One of the most interesting thoughts concerning early Christian graffiti that I came across has to do with a Latin phrase that is written in block form. It can be read from right to left, left to right, from top to bottom or from bottom to top and the words say the same thing! It is really wonderful what some people can do with words. Consider the image to the right.
S A T O R
A R E P O
T E N E T
O P E R A
R O T A S
It says: “Arepo [a person’s name] the sower [sator] holds [tenet] the wheels [rotas] with care [opera]. This graffiti has been found upon the remains of a pillar of the west wall of the Herculaneum wrestling school and on the wall of a house in Pompeii, Italy. Although very interesting in itself, this palindrome in word-square form is not by itself Christian. In fact, some scholars have put forth the conjecture that it is not. Originally, perhaps, they are correct, but it is what was done with these same letters that is more interesting and more difficult to conclude that it is not of Christian origin.
By rearranging the same letters, which was done on these same buildings in these two ancient cities, one is able to spell: “Pater Noster” (‘Our Father’ in Latin), which points to the words of Jesus’ model prayer in the Gospels of Matthew and Luke. Notice
Pater Noster (Our Father) is spelled out in the form of a cross using only the letters found in the block of letters above, the center letter ‘N’ used twice. Left over, we have the ‘A’ (2) and the ‘O’ (2) which are placed next to the ‘T’ (another symbol of the cross), where these same letters in both locations refer to Jesus being the Alpha and the Omega, which is found only in the book of Revelation.
Arguments that might be put forth to show this is not Christian graffiti would be pretty thin, I would expect. This type of thing is much easier explained as Christian. The problem for textual critics who oppose authorship of the NT before the fall of Jerusalem is that someone in Herculaneum and Pompeii had to know of Jesus model prayer the “Our Father” in Matthew and / or Luke. Furthermore, he had to know of Jesus death on the cross and be aware of him as the Alpha and Omega or the Beginning and the End, found only in the book of Revelation.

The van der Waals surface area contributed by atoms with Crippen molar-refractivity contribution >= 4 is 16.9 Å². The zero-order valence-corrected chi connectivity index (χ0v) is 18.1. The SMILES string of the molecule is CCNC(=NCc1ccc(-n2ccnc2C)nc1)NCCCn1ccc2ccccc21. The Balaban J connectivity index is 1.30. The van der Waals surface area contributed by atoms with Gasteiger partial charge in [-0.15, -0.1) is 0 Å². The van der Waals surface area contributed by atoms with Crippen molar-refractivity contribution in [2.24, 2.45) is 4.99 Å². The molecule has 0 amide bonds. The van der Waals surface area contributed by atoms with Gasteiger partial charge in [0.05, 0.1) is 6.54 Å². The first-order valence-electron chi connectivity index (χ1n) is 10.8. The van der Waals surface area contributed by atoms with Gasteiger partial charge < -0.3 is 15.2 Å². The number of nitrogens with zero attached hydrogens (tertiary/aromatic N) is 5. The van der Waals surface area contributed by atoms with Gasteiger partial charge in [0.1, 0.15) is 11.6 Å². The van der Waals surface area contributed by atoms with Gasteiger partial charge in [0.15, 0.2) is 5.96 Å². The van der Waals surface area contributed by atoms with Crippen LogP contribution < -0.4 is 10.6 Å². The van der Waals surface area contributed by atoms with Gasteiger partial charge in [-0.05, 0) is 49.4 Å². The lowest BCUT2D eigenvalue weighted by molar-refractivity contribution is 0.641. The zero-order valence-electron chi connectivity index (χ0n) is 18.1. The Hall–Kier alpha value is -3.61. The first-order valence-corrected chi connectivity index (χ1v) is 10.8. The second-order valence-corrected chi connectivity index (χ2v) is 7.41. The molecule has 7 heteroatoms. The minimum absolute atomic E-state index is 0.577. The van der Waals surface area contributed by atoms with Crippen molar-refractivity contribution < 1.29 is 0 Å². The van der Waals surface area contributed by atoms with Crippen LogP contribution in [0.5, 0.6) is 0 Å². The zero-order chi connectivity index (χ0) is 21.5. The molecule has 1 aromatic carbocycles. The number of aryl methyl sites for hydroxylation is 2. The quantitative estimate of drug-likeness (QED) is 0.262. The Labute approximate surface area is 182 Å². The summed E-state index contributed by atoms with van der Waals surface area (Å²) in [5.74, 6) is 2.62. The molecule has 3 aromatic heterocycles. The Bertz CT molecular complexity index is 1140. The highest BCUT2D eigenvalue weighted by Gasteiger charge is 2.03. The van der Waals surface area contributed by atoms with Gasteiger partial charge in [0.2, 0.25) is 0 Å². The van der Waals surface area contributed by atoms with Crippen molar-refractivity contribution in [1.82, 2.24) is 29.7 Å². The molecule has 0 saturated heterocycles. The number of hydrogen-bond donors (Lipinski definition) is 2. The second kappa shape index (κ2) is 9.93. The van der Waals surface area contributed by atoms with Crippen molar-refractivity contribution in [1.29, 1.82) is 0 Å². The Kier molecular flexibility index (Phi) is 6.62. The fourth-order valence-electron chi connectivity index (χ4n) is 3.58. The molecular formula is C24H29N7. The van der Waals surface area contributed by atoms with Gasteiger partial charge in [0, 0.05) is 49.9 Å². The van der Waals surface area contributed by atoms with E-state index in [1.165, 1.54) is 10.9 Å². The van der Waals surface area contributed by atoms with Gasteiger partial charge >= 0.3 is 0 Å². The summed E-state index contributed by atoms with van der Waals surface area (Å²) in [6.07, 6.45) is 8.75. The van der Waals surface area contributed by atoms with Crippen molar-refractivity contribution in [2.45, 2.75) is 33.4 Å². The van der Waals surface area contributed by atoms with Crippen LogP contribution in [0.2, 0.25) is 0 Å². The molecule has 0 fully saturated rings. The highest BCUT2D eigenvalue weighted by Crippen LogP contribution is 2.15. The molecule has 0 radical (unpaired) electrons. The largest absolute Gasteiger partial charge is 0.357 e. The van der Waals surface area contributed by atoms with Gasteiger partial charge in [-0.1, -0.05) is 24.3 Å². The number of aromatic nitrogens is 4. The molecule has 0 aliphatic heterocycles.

Herculaneum and Pompeii were destroyed in the volcanic eruption of Vesuvius in 79 AD. The very latest the graffiti could have been written was August of that year, but there is no reason not to believe it had been written earlier. Nero was the first Roman Emperor to persecute Christians in 64 AD. When an ideology is outlawed, if it is to survive, it learns other ways, often cryptic ways, to witness to what it attests. It was no different for Christianity. When it was suddenly illegal to be a Christian, people used means such as this found on the pillars and walls of places in Herculaneum and Pompeii to encourage brethren and preach the Gospel. However, for this to be so, knowledge of Matthew’s and / or Luke’s Gospels had to have been in circulation and commonly known before 64 AD, and this would also be true of John’s Revelation!
Clement of Alexandria, a church father of the late 2nd and early 3rd centuries AD, recorded that the entire New Testament was written between the reigns of Tiberius and Nero. This witness in cryptic graffiti supports that testimony.
 The First Christian Centuries by Paul McKechnie; p.67.
 McKechnie refers to W.H.C. Frend, 1996: 131.